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# Matrix|Definition & Meaning

## Definition

A **matrix** is a two-dimensional data representation consisting of a **rectangular array** or column of values, symbols, or expressions organized into rows and columns. In mathematics, a matrix is typically a rectangular collection of elements. Matrices with real-valued values are called **real matrices**, whereas those with complex-valued entries are called **complex matrices**.

**What Are Matrices? **

The plural of “matrix” refers to the rectangular array or table in which the **elements** (or numbers) are organized into rows and columns. All possible combinations of columns and rows are possible. Additions, scalar multiplying, multiplication, transposition, etc., are only some of the many **operations** that may carry out on matrices.

You can add or subtract matrices only if their row and column counts are **identical**, and you can multiply matrices only if the **same number of columns and rows** appear in both matrices.

**Notation**

When a matrix has x rows and y columns, its number of elements is equal to **m multiplied by n**. The matrix is denoted by an uppercase letter, in this case, the letter **‘A.’** In contrast, each element in the matrix is denoted by a lowercase letter and two subscripts representing the element’s position in the number of rows and columns in the same order. In this example, the subscripts indicate an element’s position in the matrix.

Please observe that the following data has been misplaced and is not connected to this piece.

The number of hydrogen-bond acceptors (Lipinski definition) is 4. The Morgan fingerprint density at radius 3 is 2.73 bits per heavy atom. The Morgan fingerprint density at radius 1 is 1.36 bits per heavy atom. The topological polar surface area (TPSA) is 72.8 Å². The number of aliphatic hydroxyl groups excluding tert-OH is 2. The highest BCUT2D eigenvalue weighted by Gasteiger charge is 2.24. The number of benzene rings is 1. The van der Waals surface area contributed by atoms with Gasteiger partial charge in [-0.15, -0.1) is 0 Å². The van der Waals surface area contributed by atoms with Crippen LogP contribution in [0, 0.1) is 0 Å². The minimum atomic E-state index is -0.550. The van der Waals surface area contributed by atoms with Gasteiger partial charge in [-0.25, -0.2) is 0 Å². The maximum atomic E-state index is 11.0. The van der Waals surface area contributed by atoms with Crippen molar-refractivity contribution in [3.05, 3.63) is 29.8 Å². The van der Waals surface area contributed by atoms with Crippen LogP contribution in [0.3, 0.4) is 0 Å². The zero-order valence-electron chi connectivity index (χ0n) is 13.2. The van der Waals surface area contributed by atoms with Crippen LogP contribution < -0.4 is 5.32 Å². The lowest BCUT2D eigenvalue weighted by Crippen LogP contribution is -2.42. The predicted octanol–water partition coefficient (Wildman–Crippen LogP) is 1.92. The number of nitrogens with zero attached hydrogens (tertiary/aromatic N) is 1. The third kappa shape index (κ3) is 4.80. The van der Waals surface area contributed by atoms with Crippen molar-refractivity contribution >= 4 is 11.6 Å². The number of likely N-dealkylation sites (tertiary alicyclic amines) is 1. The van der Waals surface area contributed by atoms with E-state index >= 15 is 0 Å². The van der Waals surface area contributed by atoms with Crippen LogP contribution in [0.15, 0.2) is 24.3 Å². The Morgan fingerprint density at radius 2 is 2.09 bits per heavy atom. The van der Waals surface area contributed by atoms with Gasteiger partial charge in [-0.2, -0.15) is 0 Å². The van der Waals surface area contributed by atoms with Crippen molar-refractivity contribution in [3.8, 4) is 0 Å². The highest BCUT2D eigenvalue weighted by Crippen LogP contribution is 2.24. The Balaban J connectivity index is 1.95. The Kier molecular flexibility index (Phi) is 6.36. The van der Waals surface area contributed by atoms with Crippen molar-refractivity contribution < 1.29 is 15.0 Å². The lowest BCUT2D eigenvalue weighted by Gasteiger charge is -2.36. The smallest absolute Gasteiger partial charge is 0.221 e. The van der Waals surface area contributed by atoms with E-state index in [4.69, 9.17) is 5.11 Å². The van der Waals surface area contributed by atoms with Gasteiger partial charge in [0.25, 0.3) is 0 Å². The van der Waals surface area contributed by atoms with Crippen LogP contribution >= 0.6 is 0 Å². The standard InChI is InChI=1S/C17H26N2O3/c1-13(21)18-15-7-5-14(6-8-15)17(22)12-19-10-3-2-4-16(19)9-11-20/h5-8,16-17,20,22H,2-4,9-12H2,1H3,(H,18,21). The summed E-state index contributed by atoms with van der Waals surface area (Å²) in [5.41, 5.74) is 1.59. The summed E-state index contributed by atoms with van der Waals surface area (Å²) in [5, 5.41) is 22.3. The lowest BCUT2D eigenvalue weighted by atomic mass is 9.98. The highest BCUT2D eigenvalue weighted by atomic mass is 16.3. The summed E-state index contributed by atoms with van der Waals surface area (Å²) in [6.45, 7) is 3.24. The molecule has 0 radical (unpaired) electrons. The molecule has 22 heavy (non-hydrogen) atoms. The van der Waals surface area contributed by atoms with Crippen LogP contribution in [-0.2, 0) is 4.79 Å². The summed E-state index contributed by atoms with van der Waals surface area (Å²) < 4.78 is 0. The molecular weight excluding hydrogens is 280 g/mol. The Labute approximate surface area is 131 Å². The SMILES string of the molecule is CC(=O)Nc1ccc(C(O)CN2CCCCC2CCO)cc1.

**Matrix Operations**

Matrix problems can be solved by applying mathematical operations to the matrix, such as **addition**,** subtraction**,** multiplying**, etc. A matrix’s number of rows and columns is an essential factor in its calculation. When performing addition and subtraction operations, the matrix’s number of rows and columns must be identical.

On the other hand, when performing operations involving multiplication, the total number of rows in the first metric and the total number of columns in the second matrix must be identical. The following is a list of the** fundamental operations** that can be carried out on matrices:

- The Accumulation of Matrix
- Calculating Differences Between Matrixes
- Scalar Multiplication
- Matrices subjected to multiplication
- Transposing Matrices

**Matrix Addition**

Matrices can only be added together if they share the **same number of rows and columns**. If either of the matrices’ row or column counts differ, adding them together is impossible.

**Matrix Subtraction**

To subtract matrices, the matrix must have the exact number of rows and columns. Otherwise, the subtraction of matrices is not possible.

**Scalar Multiplication of Matrices**

The process of obtaining the multiplication of a matrix A with any value ‘c,’ called **scalar multiplication**, involves multiplying each element of the matrix A by the number c.

**Properties of Scalar Matrix**

The many **characteristics** of matrices, which apply to the scalar multiplication of any two scalars, J and M, using matrices C and D, are as follows:

- J(C + D) = JC + JB (J + M)